The photo at the right is of Independent Presbyterian Church in Savannah, Georgia. An example of a type of neo classical structure, it was re-built after the previous structure burned in 1889.
In an architects and engineers policy wording, there are a number of coverage sections and elements that are a little different than other professions. If you're aware of the coverages provided and additional options available you may be able to land an account because your competition isn't familiar with coverage, or perhaps isn't able to offer these extensions. It's certainly worth a look.
Not every policy will include all of the following, and some policies may be able to be endorsed to include one or more of these coverages. In no particular order of importance:
- ADA, FFA and OSHA supplementary payments. These coverages reference the Americans with Disabilities Act, the Federal Fair Housing Act and the Occupational Safety and Health Act. If an architect or engineer renders services and the result of their design or engineering work violates one or more provisions of the act(s), the insurance company will reimburse the insured's legal fees. This is only for legal fees, not fines or penalties, and it applies when an administrative or regulatory action is brought against the insured. Limits are usually in the $25,000 to $50,000 range, and typically these limits are in addition to the policy limits and the deductible doesn't apply.
- Pollution coverage. It may be included, but check the wording as there's no true standard for this. Some policies are "silent" so there's no specific exclusion and no specific coverage wording either. Some will define the coverage they will provide and it will be very specific, and still others will include the coverage but at a lower sub-limit, possibly $250,000.
- Innocent Insured coverage. Instead of having the coverage "added" this is a situation where one of the usual policy exclusions does not apply. That exclusion is for dishonest, fraudulent and criminal acts, and will not apply to Insureds who are not involved in the excluded activity, provided they report such acts to the carrier as soon as they are aware of such activity.
- Optional Extended Reporting Period (ERP). Every policy should have such a provision to allow the insured to add time to report claims should they decide not to buy coverage going forward. The length of time varies from one to five years, and a few carriers offer unlimited ERP. The longer the term of ERP the more premium your client will pay. This coverage extension is frequently not considered when purchasing a policy, but perhaps should be in the event the principal(s) are considering retirement at some point in the near future. Some policies will include a free ERP option if the insured retires provided they have been insured by the same carrier for a specified period of time, usually not less than three years. Others may also include a limited time of free ERP if the insured is disabled or dies during the policy period. If you're inclined to talk with other clients about life or disability insurance you should be talking with an A&E firm about the same issues.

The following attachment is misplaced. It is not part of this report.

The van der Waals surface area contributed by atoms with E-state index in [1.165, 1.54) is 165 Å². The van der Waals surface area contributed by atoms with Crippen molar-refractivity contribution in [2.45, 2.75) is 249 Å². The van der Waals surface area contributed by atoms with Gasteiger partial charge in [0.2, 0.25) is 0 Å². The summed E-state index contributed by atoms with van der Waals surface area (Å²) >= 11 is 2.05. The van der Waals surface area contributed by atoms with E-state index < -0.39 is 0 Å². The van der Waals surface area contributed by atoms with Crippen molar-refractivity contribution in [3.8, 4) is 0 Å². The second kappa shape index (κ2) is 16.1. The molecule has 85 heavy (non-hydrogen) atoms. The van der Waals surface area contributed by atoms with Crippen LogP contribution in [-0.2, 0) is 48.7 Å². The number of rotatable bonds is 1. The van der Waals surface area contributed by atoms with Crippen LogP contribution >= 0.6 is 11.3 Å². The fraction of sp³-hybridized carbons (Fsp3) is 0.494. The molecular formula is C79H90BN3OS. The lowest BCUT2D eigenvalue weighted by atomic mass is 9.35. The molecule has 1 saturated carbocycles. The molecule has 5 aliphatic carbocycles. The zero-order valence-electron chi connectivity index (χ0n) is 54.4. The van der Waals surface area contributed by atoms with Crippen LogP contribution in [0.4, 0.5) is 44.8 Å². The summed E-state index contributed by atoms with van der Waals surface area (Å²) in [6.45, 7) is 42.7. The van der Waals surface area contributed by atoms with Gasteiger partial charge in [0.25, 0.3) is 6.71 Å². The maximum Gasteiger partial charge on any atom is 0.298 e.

- "Attendance at Proceedings" supplementary payments - this isn't solely found in A&E policies but its worth noting. This coverage will provide additional limits for costs the insured may have to incur as a result of appearing at a hearing or trial or similar event at the request of the insurance company. Amounts per day are $250 and up, and the aggregate during the policy is usually $5,000 to $10,000 but can be higher. Check the policy, but usually these limits are in addition to the policy limits and no deductible applies.
- Mediation credit. If a claim is resolved by mediation the policy deductible is reduced by a set percentage, usually 50%, and is usually subject to a maximum reduction, most commonly $25,000.
If you're not sure which additional coverage might be available, check the policy or make sure you ask your broker or underwriter.